Researchers from multiple disciplines study ports and port cities using various forms of visualization. To better understand port cities’ challenges and opportunities, some use mathematical modeling of economic flows or shipping, while others use geo-spatial mapping of land and water territories. In the visualization of port city regions, economic geography has made especially valuable contributions. However, one limitation of the more quantitative and abstract data-based approaches is that they often fail to consider qualitative aspects and local particularities. Examining the challenges and opportunities of geo-spatial mapping, the article calls for a methodology that parallels abstract quantitative economic modeling of port city regions and their networks with historical investigation of individual port city regions with their specific local challenges and opportunities. The article develops visualizations of the historical development of three port city regions that have developed in relation to each other around the North Sea and that we are using as pilot studies: Rotterdam, Hamburg, and London. The article concludes that this type of geo-spatial analysis can connect quantitative and qualitative approaches, help identify historical forms, spatial structures, and governance patterns with lasting importance for decision-making in port city regions.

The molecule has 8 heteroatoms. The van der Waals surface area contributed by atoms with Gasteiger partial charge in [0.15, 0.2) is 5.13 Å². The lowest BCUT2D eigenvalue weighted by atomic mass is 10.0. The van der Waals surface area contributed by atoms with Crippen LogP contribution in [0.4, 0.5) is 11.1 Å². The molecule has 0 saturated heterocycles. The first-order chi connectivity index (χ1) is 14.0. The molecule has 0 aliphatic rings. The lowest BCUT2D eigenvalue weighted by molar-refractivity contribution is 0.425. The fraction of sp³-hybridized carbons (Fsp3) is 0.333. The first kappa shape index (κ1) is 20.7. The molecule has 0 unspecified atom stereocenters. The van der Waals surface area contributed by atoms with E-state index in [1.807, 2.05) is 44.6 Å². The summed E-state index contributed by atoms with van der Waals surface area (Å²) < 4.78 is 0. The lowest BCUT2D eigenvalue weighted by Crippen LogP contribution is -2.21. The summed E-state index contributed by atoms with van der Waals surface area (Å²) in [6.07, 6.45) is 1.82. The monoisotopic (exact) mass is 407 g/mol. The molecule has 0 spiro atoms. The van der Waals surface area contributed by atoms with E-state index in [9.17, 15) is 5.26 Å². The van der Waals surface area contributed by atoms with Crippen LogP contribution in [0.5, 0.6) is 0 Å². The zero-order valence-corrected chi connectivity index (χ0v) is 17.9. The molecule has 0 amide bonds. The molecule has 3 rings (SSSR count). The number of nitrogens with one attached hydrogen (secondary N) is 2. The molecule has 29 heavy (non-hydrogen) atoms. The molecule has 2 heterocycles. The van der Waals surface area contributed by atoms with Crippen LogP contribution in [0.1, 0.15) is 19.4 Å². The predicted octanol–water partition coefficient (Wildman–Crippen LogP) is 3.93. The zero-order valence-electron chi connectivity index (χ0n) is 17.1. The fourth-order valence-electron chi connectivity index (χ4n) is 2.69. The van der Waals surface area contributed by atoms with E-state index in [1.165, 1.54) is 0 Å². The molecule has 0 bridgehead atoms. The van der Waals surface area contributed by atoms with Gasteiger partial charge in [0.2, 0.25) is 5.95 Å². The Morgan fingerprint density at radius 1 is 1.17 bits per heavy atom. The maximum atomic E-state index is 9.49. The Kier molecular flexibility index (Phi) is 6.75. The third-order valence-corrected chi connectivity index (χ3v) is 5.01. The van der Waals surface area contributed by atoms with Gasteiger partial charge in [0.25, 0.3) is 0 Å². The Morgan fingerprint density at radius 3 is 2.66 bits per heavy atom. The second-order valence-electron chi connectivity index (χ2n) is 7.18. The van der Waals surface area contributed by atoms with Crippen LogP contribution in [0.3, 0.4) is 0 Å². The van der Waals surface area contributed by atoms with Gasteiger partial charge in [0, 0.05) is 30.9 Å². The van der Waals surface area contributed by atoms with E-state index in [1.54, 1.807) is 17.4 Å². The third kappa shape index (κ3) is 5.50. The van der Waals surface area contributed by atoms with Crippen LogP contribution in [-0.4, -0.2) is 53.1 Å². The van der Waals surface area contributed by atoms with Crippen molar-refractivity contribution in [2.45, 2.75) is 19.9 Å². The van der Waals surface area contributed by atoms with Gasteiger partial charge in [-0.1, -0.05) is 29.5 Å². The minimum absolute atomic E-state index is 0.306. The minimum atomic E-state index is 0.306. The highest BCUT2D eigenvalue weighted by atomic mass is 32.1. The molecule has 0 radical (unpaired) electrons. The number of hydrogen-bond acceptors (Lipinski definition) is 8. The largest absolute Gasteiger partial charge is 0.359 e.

|Number of pages||18|
|Issue number||Special Issue|
|Publication status||Published - 2019|
- Port city regions
- Historical geo-spatial mapping
- Comparative spatial analyses